The ideal of the modern Olympic Games stands in stark opposition to the commercialism of sports.However, many commentators have argued that this idealism has been compromised to the point that the Olympics is currently the epitome of commercialism. In the early part of the 20th century 98 percent of the Games’ amateur competitors made no money from their participation. In contrast, today’s Olympic athletes are far from amateurs. The International Olympic Committee recognized the inevitable creep of commercialism and professionalism, and instead of requiring participants to be amateurs they merely ask that participants have an “amateur spirit.”
The Games have also come under criticism because of the movement toward corporate sponsorship.While most Olympic administrators recognize the need for support from the private sector, there is concern about how much help and control should be exchanged.Private enterprises that range from soft drink producers to automobile companies compete to be an official sponsor of the games. For example Coca-Cola paid $22 million for the guarantee that no competitive soft drinks be allowed to display the Olympic symbol for the Seoul Games.
Sports at the university and college level, many argue, are big-time entertainment businesses, not collections of students striving merely to achieve physical,mental, and moral health.Over the past 140 years, student control has been replaced,and the commercial aspect of the activities has grown immensely.Many universities have athletic budgets in excess of $12 million, football bowl games generate $30 million for the teams, teams for the men’s intercollegiate basketball championships earn $1.37 million, and the National Collegiate Athletic Association has annual profits of approximately $9 million.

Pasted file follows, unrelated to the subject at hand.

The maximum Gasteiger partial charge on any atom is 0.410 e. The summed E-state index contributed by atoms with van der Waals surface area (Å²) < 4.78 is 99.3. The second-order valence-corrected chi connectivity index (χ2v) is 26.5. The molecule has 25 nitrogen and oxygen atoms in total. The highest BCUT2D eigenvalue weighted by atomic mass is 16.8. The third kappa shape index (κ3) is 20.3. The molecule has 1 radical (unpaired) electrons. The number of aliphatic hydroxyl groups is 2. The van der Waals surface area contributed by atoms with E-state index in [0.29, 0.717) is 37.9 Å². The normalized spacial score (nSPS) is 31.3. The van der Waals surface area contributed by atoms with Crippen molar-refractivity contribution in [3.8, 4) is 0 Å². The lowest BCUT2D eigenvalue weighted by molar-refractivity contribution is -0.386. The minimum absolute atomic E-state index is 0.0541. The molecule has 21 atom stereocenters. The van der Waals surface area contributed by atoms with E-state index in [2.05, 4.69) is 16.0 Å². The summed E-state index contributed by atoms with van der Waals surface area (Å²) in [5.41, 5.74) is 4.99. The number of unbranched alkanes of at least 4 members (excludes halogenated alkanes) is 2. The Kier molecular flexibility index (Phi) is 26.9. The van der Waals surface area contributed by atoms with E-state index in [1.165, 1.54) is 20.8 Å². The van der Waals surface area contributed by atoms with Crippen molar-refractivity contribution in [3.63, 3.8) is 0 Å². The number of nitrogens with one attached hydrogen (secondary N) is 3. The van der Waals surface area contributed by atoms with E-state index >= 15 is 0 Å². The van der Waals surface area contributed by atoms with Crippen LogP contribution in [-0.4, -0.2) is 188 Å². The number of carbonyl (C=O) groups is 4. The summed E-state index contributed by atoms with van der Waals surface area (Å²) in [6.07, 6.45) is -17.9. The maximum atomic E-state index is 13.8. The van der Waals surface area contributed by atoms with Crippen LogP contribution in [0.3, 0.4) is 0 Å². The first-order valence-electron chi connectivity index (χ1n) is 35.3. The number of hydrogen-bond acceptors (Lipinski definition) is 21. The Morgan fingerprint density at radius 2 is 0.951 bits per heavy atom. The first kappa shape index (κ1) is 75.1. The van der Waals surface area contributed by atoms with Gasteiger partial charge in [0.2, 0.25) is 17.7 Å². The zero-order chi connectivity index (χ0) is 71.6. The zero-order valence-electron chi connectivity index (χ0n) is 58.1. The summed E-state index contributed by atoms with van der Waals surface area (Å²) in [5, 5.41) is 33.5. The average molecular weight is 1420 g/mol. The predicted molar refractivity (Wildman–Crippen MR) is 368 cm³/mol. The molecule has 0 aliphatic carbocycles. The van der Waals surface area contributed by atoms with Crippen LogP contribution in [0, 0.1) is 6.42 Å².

The mass media have been linked to the commercialization of sports. They exist in a symbiotic relationship with sports, each benefiting greatly from the other. Sports employs all forms of the mass media.Books and magazines that specialize in particular sports are published regularly. Newspapers often devote up to onethird of their nonadvertising space to sports coverage. Radio stations all over the country have changed their menu to include 24-hour coverage of sports. However, television has affected sports most profoundly. Television and sports are involved in a relationship in which the economic stakes are very high. Television contracts for the coverage of professional, Olympic, and college events reach billions of dollars. The return on the investment by the major television networks is just as impressive.